After the government said it would not deliver on its promise to give a 10-percent raise to university professors next year, one of them found an original way to protest the situation.
This week, Mažvydas Jastramskis, an associate professor of political science at Vilnius University, lets a mobile phone substitute for him during the first four and a half minutes of each lecture.
Four and a half minutes is ten percent of the lecture, the share that the government had promised to raise pay for university professors and researchers.
Several of his colleagues have joined the action and the university's rector Artūras Žukauskas has expressed support.
A number of unions of university workers are considering calling a strike. Sigitas Vaitkevičius, the president of the Lithuanian Higher Schools Trade Union, says that communication with the Ministry of Education, Science and Sport has broken down.
“We are currently preparing a survey [...], but all trade union members support the idea [of a strike] and [they] are ready to take their people out,” Vaiktevičius tells LRT RADIO. “We are determined to strike outside the Finance Ministry and the government building.”
In spring last year, a negotiating group considered proposals for raising public sector pay. Trade unions then secured a promise that pay for professors, researchers and other full-time university employees would be raised at least 10 percent each year from 2020 until 2025.
Recently, however, the Ministry of Education said the 17 million euros needed to deliver on the promise were not included into the government's spending plan.
“It is not solely up to the Ministry of Education, Science and Sport. Most of the responsibility for budget allocation lies with the Ministry of Finance,” says Education Vice-Minister Valdemaras Razumas.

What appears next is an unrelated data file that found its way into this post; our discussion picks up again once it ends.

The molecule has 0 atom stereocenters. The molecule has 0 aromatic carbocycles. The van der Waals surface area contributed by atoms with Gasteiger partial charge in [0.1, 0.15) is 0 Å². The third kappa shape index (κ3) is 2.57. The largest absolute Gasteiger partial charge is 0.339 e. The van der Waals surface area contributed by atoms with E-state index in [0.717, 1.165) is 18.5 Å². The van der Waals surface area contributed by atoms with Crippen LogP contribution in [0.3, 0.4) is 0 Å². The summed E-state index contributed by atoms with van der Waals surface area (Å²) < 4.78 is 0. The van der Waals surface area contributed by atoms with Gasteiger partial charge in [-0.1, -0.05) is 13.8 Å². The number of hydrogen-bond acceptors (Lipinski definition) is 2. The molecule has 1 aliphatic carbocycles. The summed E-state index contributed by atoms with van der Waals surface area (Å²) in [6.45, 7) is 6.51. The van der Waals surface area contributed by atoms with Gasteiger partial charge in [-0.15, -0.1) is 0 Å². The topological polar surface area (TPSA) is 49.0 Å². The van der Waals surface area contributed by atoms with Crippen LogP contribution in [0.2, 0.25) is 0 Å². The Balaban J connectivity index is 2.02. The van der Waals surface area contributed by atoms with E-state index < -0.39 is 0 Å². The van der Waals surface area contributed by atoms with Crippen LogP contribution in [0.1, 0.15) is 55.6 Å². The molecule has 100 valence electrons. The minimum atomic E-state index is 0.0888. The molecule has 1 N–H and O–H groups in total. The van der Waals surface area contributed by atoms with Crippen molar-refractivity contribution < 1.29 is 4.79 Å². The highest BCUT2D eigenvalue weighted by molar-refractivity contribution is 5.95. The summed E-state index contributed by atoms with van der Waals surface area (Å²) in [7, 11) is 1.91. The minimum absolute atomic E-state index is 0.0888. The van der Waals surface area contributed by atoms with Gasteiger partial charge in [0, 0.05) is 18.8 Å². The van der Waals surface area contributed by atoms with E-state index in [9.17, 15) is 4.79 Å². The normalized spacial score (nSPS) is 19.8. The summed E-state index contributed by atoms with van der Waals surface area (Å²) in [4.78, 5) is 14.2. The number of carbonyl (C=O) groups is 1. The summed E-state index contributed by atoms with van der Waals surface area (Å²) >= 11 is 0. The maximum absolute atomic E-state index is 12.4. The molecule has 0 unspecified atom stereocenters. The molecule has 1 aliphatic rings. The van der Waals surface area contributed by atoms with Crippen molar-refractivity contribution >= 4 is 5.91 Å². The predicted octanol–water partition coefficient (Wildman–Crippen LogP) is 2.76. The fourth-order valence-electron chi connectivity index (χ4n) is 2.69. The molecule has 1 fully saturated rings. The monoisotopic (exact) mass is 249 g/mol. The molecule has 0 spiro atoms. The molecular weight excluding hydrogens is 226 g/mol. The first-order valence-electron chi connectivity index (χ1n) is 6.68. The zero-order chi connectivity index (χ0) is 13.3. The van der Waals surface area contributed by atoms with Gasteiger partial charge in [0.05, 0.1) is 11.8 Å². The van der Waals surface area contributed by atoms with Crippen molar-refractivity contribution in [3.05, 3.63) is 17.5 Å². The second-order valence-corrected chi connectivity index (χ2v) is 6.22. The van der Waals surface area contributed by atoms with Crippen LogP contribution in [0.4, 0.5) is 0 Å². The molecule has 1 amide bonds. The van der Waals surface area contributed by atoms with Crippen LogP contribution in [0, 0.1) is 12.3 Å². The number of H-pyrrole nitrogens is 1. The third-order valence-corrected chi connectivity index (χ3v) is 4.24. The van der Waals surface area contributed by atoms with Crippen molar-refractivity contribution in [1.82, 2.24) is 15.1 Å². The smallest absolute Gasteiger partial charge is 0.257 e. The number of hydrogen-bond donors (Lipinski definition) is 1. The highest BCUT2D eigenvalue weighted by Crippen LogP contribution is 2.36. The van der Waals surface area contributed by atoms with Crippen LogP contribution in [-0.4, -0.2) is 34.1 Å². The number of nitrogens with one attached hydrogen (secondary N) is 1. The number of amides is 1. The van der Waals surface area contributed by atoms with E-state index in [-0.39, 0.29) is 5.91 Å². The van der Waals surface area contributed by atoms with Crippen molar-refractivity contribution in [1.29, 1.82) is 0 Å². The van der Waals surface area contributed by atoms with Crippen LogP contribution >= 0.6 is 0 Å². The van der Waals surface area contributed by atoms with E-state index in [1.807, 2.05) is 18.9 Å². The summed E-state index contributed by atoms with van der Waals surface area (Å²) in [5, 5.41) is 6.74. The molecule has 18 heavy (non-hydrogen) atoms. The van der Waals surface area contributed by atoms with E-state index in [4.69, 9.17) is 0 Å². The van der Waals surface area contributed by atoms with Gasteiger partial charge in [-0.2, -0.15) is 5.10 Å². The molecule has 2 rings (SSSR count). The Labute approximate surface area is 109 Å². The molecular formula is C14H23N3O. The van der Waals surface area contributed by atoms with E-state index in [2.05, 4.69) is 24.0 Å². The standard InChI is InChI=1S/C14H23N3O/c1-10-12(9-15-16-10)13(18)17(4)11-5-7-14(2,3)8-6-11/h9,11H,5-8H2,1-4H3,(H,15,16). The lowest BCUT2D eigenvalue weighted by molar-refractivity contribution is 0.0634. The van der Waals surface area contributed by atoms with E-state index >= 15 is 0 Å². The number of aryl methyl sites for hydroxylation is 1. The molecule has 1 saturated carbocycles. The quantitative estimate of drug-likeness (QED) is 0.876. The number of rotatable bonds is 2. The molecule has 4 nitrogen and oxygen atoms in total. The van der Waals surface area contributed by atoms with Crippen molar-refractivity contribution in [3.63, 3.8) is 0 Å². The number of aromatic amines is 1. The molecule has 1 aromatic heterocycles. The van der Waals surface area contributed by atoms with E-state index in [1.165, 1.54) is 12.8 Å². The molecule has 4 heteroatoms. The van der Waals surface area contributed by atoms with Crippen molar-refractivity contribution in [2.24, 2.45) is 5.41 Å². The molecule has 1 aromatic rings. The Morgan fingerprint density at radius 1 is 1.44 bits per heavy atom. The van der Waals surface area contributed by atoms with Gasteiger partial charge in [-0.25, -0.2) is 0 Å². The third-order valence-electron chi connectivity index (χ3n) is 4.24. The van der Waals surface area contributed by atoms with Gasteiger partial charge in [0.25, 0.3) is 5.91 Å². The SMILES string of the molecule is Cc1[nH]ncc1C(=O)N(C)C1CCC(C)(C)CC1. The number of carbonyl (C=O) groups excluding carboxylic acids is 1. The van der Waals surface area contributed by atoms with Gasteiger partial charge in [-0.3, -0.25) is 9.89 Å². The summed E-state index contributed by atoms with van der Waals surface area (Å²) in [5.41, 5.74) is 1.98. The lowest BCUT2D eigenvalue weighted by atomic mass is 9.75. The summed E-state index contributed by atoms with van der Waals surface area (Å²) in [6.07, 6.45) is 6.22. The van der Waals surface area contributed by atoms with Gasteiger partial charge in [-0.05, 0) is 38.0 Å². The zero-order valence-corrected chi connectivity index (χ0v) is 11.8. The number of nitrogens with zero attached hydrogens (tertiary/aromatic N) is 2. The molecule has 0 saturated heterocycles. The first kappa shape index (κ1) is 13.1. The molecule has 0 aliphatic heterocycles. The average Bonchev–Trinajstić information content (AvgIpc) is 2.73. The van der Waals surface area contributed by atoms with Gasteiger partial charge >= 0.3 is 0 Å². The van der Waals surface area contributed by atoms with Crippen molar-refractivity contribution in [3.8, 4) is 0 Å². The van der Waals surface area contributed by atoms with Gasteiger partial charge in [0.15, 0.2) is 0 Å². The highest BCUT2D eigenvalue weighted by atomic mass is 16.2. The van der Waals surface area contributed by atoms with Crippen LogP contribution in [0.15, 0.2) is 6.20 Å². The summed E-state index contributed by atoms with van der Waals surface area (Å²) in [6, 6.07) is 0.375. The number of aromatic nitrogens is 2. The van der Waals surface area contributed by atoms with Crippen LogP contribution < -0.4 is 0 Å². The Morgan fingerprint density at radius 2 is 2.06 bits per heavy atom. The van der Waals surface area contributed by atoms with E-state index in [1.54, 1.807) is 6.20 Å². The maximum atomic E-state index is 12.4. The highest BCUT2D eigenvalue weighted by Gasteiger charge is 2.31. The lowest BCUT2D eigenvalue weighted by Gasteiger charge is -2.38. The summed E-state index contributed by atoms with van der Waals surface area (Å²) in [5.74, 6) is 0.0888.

Rūta Žiliūkaitė, the union president of Vilnius University's Faculty of Philosophy, insists that universities struggle to retain teaching staff and even the 10-percent raise would hardly solve the problem.
“The problem is that our politicians do not realise the severity of the situation,” she says.
“We can admit that the state does not have a vision for science,” she adds.
Justas Nugaras, the dean of the Aviation Institute at Vilnius Gediminas Technical University, says that associate professors in Lithuania make about 1,000 euros a month. “An active researcher could be earning a little more, but this is far from adequate, bearing in mind that recent university graduates expect to make 800-900 euros,” he says.
Meanwhile Vice-Minister Razumas notes that university teachers and researchers make more than the country's average wage, which is 813 euros a month.
“One could put all blame on the Ministry of Education, but bear in mind that, since 2017, all the investment went into raising pay for staff rather than improving higher education and research,” he tells LRT RADIO.
Accusations that nothing has been done are quite unfair, he adds: in 2018-2019, the government allocated 23 million euros for university teachers' pay raises.